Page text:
WB: I wrote Tariff Wars and the Politics of Jacksonian America because the tariff had been neglected for over 100 years. Since the tariff provided the national government with ninety percent of its annual revenue, I deemed it to be an important subject that historians had ignored for too long.

JF: In 2 sentences, what is the argument of Tariff Wars and the Politics of Jacksonian America?

WB: Tariff Wars argues that the tariff needs to be a part of the narrative on antebellum politics, but it also argues that the tariff helped to spread democracy. Whenever Congress debated a tariff, scores of petitions and memorials arrived in Washington and public meetings were held regarding the tariff. Many Americans followed these debates and the tariff, in my opinion, helped to draw more Americans into the political process.

JF: Why do we need to read Tariff Wars and the Politics of Jacksonian America?

WB: People should read Tariff Wars because this issue was important to the people of the era. The people understood it and closely followed all efforts either to lower or raise the tariff. 

JF: When and why did you decide to become an American historian?

WB: I decided to become an American historian about twenty years ago, I took a course on Jacksonian Democracy and the instructor, the late Richard E. Ellis, was having the time of his life relating studies about Andrew Jackson, John C. Calhoun, Henry Clay, and Martin Van Buren. Sitting in that classroom and watching him reenact duels and congressional debates I found my calling.

JF: What is your next project?

WB: I am currently working on two follow up projects. A long-term project and a short terms one. My labor of love is a study of the rivalry between Millard Fillmore and William H. Seward. It is tentatively titled, “Empire State Rivalry.” It examines how two men with so much in common came to be bitter enemies. Their rivalry, I argue, hastened the demise of the Whig Party and contributed to the coming of the Civil War. My short-term project is a study of the year 1841. It is tentatively titled, “Year of here Presidents.” It looks at the presidencies of Martin Van Buren, William Henry Harrison, and John Tyler. This work also is relevant to today because there is an intriguing Supreme Court confirmation battle in the final days of Van Buren’s presidency, and also a replace and replace battle over the Independent Treasury and National Bank. The year 1841 also sees the fate of the Amistad captives resolved. So there is a lot going on. These projects will helpfully keep me out of trouble.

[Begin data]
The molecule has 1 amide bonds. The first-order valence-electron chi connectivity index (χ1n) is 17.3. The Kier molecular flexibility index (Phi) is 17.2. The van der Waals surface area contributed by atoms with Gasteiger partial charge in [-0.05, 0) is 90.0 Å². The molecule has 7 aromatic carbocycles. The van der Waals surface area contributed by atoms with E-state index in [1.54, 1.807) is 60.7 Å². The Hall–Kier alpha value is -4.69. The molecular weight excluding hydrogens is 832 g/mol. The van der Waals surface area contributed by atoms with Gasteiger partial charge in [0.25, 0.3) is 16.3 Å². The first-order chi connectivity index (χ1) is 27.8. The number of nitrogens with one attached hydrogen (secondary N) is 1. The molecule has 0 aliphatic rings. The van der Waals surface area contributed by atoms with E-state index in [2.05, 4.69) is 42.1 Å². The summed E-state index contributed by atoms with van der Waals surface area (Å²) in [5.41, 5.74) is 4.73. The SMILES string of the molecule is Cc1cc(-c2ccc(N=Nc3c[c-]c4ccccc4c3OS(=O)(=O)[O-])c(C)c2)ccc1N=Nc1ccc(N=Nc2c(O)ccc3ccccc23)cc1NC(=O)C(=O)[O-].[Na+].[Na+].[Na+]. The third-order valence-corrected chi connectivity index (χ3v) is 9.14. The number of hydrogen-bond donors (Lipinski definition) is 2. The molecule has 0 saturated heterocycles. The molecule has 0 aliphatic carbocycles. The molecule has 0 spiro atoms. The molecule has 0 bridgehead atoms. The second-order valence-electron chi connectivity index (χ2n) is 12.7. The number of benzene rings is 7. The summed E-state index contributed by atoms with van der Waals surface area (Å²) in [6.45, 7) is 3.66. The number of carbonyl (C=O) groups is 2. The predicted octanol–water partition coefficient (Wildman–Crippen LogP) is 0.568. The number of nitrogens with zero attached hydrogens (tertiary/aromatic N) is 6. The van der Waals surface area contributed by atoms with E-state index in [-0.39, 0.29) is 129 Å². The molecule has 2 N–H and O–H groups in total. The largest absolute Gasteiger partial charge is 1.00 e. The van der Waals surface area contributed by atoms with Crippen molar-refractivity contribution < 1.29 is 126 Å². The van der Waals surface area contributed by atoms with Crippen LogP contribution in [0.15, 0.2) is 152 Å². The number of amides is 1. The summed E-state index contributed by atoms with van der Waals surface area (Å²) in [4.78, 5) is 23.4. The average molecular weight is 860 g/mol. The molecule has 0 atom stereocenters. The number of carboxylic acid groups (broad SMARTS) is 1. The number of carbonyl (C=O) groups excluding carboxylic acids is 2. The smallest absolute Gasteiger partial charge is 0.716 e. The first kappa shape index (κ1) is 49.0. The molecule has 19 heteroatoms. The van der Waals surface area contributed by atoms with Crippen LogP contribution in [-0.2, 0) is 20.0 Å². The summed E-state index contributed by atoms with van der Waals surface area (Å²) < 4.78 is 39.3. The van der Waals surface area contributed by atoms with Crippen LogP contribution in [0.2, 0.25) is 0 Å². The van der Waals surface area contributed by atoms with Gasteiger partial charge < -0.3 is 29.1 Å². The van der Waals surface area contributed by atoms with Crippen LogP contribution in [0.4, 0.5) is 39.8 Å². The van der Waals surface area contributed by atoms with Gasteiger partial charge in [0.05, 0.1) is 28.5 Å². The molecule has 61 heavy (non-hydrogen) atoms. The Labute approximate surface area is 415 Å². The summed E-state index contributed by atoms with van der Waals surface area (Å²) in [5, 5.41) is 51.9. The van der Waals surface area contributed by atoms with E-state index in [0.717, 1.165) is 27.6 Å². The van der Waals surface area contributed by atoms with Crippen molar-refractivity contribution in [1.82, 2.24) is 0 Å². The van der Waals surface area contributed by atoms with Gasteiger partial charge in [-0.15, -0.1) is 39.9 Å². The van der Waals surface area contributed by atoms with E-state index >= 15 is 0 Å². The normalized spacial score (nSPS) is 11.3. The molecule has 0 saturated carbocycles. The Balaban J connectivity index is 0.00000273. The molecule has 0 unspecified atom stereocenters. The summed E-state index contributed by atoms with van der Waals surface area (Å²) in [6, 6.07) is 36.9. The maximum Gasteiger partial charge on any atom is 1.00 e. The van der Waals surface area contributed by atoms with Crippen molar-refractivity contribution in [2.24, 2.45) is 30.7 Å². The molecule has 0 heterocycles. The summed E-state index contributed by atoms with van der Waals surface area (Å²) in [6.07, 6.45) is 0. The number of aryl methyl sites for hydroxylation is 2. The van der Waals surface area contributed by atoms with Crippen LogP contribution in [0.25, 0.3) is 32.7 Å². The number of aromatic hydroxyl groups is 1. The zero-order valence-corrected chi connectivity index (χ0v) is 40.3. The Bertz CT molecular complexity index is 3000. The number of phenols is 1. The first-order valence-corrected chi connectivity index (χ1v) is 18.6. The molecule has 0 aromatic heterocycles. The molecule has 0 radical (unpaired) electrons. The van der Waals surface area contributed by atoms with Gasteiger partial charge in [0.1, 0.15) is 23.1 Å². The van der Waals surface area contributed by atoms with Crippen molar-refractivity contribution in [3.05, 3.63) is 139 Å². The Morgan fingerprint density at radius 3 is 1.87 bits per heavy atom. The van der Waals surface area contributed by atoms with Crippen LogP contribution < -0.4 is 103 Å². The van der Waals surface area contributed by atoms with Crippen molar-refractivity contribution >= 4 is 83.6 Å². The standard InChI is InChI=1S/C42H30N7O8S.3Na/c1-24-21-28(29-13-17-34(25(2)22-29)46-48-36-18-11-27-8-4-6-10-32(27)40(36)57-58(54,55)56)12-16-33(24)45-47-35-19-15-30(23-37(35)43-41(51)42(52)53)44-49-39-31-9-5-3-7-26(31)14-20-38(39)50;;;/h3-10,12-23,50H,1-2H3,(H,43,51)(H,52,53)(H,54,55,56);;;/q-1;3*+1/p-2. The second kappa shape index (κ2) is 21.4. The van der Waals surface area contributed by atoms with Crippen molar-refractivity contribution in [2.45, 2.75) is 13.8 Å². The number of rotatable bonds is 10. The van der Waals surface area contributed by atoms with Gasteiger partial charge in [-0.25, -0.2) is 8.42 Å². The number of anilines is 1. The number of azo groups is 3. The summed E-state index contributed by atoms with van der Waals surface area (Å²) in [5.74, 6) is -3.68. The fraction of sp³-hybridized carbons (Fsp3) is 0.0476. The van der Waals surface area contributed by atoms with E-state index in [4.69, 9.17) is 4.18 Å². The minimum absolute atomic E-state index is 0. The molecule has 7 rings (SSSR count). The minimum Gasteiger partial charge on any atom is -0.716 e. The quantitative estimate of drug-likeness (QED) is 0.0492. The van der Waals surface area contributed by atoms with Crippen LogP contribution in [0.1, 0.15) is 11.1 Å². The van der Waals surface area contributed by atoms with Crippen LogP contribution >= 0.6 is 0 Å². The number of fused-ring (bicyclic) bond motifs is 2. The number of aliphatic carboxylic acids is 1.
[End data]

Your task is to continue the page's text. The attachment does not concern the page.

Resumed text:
JF: Thanks, Will!

The Author’s Corner with Dawn Peterson

PeterDawn Peterson is Assistant Professor of History at Emory University.  This interview is based on her new book Indians in the Family: Adoption and the Politics of Antebellum Expansion (Harvard University Press, 2017).

JF: What led you to write Indians in the Family: Adoption and the Politics of Antebellum Expansion?

DP: I came to the adoption stories covered in Indians in the Family: Adoption and the Politics of Antebellum Expansion thirteen years ago. I had entered graduate school in the wake of the September 11, 2001 attacks and the United States’ subsequent “war on terror” and initially wanted to write about how discourses of race and family (particularly those emerging around white 9-11 families) supported imperial wars in Afghanistan and Iraq as well as against immigrant communities and communities of color within this country. Yet after reading Michael Paul Rogin’s work on Andrew Jackson while in my third year of graduate school, I was compelled to go in search of the stories that inspired this book.

New to American Indian studies and early U.S. history, I was struck by one of Rogin’s footnotes, which indicated that, during the United States’ rapid expansion into Indian territories in the first decades of the nineteenth century, several white men, including Andrew Jackson, adopted American Indian children. I couldn’t stop thinking about these white adopters and Indian adoptees in the early U.S. Republic and kept traveling to archives to learn more about them. The research I uncovered showed me that, from the earliest moments of the early Republic’s founding, discourses of family and race played a central role in U.S. nation-making and imperial warfare, in this case against Native communities and enslaved people of African descent. I wanted to understand why this was the case and, just as centrally, how people shaped their lives and their communities in the face of U.S. imperial violence.